Elastic collision 


In a perfectly elastic collision, when two bodies collide with each other, then there is no change occurring in the total kinetic energy of the system. It means that there is not any transformation of energy occurring in the form of heat, noise, etc. It is a special case of elastic collision.


The collision formula of perfectly elastic collision is shown below:


In the given figure (image 1), the first body of mass m1 with velocity u1 strikes the second body of mass m2 moving with velocity u2. After the collision, the first body moves with v1 and the second body moves with v2. As the total momentum is conserved, then the initial momentum of both the bodies P1+P2 will be equal to the final momentum of both bodies P1’+P2. 

$p_{1}+p_{2}=p_{1}^{\prime}+p_{2}^{\prime}$

The momentums will be,

$\begin{align} &p_{1}=m_{1} u_{1} \\ &p_{2}=m_{2} u_{2} \\ &p_{1}^{\prime}=m_{1} v_{1} \\ &p_{2}^{\prime}=m_{2} v_{2} \end{align}$

$m_{1} u_{1}+m_{2} u_{2}=m_{1} v_{1}+m_{2} v_{2}$ …..(1)

Also for an elastic collision the ratio of the relative velocity before and after collision is equal to 1. This means that,

$\begin{align} &\dfrac{v_{2}-v_{1}}{u_{2}-u_{1}}=1 \\ &v_{2}-v_{1}=u_{2}-u_{1} \\ &v_{2}+u_{2}=v_{1}+u_{1} \end{align}$

We can then write,

$\begin{align} &v_{2}=v_{1}+u_{1}-u_{2} \\ &v_{1}=v_{2}+u_{2}-u_{1} \end{align}$

Substituting the expression for v2 in equation (1) gives,

$m_{1} v_{1}+m_{2}\left(v_{1}+u_{1}-u_{2}\right)=m_{1} u_{1}+m_{2} u_{2}$

$v_{1}\left(m_{1}+m_{2}\right)=m_{1} u_{1}+m_{2} u_{2}+m_{2} u_{2}-m_{2} u_{1}$

$v_{1}\left(m_{1}+m_{2}\right)=u_{1}\left(m_{1}-m_{2}\right)+2 m_{2} u_{2}$

$v_{1}=u_{1} \dfrac{\left(m_{1}-m_{2}\right)}{\left(m_{1}+m_{2}\right)}+2 u_{2} \dfrac{m_{2}}{\left(m_{1}+m_{2}\right)}$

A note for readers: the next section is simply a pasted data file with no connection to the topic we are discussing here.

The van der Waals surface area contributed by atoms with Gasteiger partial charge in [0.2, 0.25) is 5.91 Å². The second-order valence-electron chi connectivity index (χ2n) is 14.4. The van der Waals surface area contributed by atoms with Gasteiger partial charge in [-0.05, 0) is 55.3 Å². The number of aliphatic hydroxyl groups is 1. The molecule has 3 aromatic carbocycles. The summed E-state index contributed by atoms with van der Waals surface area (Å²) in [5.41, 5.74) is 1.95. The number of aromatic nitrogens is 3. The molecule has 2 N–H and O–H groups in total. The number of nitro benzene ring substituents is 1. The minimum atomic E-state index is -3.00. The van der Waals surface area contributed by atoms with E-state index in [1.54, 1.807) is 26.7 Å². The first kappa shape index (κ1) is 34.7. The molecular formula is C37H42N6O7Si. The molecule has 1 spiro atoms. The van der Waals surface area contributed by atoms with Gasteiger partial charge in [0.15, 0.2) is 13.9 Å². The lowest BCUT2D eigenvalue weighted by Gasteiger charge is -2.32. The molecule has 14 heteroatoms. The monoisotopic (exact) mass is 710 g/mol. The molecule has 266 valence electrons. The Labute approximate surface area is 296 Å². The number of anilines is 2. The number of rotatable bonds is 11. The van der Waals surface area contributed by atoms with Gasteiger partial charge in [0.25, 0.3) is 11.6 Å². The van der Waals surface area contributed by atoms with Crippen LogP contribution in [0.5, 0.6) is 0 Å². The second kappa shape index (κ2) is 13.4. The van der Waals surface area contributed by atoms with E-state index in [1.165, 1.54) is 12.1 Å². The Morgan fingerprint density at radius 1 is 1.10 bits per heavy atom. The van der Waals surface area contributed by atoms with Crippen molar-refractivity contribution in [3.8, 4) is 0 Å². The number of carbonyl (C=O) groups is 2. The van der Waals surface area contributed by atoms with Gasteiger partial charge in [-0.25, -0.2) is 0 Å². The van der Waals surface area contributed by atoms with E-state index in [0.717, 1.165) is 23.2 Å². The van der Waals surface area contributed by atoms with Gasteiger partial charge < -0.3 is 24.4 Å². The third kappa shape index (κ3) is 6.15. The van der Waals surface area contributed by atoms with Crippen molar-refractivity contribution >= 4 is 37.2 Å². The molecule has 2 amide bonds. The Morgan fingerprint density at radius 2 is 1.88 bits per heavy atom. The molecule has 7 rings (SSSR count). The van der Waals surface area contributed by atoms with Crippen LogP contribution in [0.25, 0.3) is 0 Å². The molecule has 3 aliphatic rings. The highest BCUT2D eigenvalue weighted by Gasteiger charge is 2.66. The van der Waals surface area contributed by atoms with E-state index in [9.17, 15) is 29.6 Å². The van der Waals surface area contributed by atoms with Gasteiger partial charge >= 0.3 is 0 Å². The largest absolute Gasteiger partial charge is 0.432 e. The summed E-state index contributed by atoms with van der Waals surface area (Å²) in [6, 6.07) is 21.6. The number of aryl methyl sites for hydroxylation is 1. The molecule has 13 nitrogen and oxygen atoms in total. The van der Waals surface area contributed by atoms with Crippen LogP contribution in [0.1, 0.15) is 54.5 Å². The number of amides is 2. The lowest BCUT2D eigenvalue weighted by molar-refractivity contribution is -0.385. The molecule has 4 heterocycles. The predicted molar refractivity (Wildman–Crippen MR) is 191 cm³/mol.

Similarly the expression for v2 will be,

$v_{2}=2 u_{1} \dfrac{m_{1}}{\left(m_{1}+m_{2}\right)}+u_{2} \dfrac{\left(m_{2}-m_{1}\right)}{\left(m_{1}+m_{2}\right)}$

These are the expressions for final velocities.

And there is no loss in total kinetic energy of the bodies since it is an elastic collision, therefore initial kinetic energy of both bodies (K.E) will be equal to the final kinetic energy of both the bodies (K.E).

$\begin{align} &(K . E)=(K . E) \\ \\ &\dfrac{1}{2} m_{1} u_{1}^{2}+\dfrac{1}{2} m_{2} u_{2}^{2}=\dfrac{1}{2} m_{1} v_{1}^{2}+\dfrac{1}{2} m_{2} v_{2}^{2} \end{align}$


Inelastic Collision 

In an inelastic collision, when two bodies collide with each other, then there will be some loss in the kinetic energy of the body. In this case, the body gets stuck to each other which indicates that one of the bodies has lost its kinetic energy. 


An


An Inelastic collision


An inelastic collision is a type of collision in which the kinetic energy is not conserved but the momentum remains conserved. In the given case, the value of the coefficient of restitution lies between 0 to 1. An example of inelastic collisions is dropping a ball of clay on the floor.


The collision formula for the inelastic collision is shown below: